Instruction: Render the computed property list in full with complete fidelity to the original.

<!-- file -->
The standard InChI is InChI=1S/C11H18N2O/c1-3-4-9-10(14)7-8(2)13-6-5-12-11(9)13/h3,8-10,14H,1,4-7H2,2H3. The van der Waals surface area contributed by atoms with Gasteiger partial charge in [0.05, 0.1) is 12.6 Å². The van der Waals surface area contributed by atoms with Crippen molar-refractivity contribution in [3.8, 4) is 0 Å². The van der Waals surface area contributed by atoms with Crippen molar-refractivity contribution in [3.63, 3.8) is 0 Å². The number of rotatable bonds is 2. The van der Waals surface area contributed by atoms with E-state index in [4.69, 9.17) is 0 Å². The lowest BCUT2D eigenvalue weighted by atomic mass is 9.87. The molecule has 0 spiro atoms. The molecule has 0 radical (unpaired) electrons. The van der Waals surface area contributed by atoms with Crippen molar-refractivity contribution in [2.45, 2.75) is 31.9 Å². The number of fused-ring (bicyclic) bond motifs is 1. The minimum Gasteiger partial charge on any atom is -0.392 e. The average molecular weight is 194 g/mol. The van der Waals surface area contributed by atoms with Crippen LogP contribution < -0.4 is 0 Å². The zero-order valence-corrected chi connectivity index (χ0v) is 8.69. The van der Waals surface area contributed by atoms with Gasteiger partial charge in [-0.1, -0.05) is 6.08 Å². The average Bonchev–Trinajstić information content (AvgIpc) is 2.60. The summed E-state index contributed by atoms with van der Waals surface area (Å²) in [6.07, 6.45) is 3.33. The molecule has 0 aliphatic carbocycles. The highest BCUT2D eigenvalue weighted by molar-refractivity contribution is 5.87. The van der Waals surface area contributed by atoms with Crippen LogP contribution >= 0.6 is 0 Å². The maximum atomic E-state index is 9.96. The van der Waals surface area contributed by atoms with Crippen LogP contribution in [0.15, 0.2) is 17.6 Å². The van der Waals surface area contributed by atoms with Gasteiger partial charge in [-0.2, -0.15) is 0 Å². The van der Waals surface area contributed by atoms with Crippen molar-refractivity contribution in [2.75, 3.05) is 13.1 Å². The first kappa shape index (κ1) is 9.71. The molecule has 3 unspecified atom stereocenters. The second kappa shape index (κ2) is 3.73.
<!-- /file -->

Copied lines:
The standard InChI is InChI=1S/C11H18N2O/c1-3-4-9-10(14)7-8(2)13-6-5-12-11(9)13/h3,8-10,14H,1,4-7H2,2H3. The van der Waals surface area contributed by atoms with Gasteiger partial charge in [0.05, 0.1) is 12.6 Å². The van der Waals surface area contributed by atoms with Crippen molar-refractivity contribution in [3.8, 4) is 0 Å². The van der Waals surface area contributed by atoms with Crippen molar-refractivity contribution in [3.63, 3.8) is 0 Å². The number of rotatable bonds is 2. The van der Waals surface area contributed by atoms with E-state index in [4.69, 9.17) is 0 Å². The lowest BCUT2D eigenvalue weighted by atomic mass is 9.87. The molecule has 0 spiro atoms. The molecule has 0 radical (unpaired) electrons. The van der Waals surface area contributed by atoms with Crippen molar-refractivity contribution in [2.45, 2.75) is 31.9 Å². The number of fused-ring (bicyclic) bond motifs is 1. The minimum Gasteiger partial charge on any atom is -0.392 e. The average molecular weight is 194 g/mol. The van der Waals surface area contributed by atoms with Crippen LogP contribution < -0.4 is 0 Å². The zero-order valence-corrected chi connectivity index (χ0v) is 8.69. The van der Waals surface area contributed by atoms with Gasteiger partial charge in [-0.1, -0.05) is 6.08 Å². The average Bonchev–Trinajstić information content (AvgIpc) is 2.60. The summed E-state index contributed by atoms with van der Waals surface area (Å²) in [6.07, 6.45) is 3.33. The molecule has 0 aliphatic carbocycles. The highest BCUT2D eigenvalue weighted by molar-refractivity contribution is 5.87. The van der Waals surface area contributed by atoms with Crippen LogP contribution >= 0.6 is 0 Å². The maximum atomic E-state index is 9.96. The van der Waals surface area contributed by atoms with Crippen LogP contribution in [0.15, 0.2) is 17.6 Å². The van der Waals surface area contributed by atoms with Gasteiger partial charge in [-0.2, -0.15) is 0 Å². The van der Waals surface area contributed by atoms with Crippen molar-refractivity contribution in [2.75, 3.05) is 13.1 Å². The first kappa shape index (κ1) is 9.71. The molecule has 3 unspecified atom stereocenters. The second kappa shape index (κ2) is 3.73.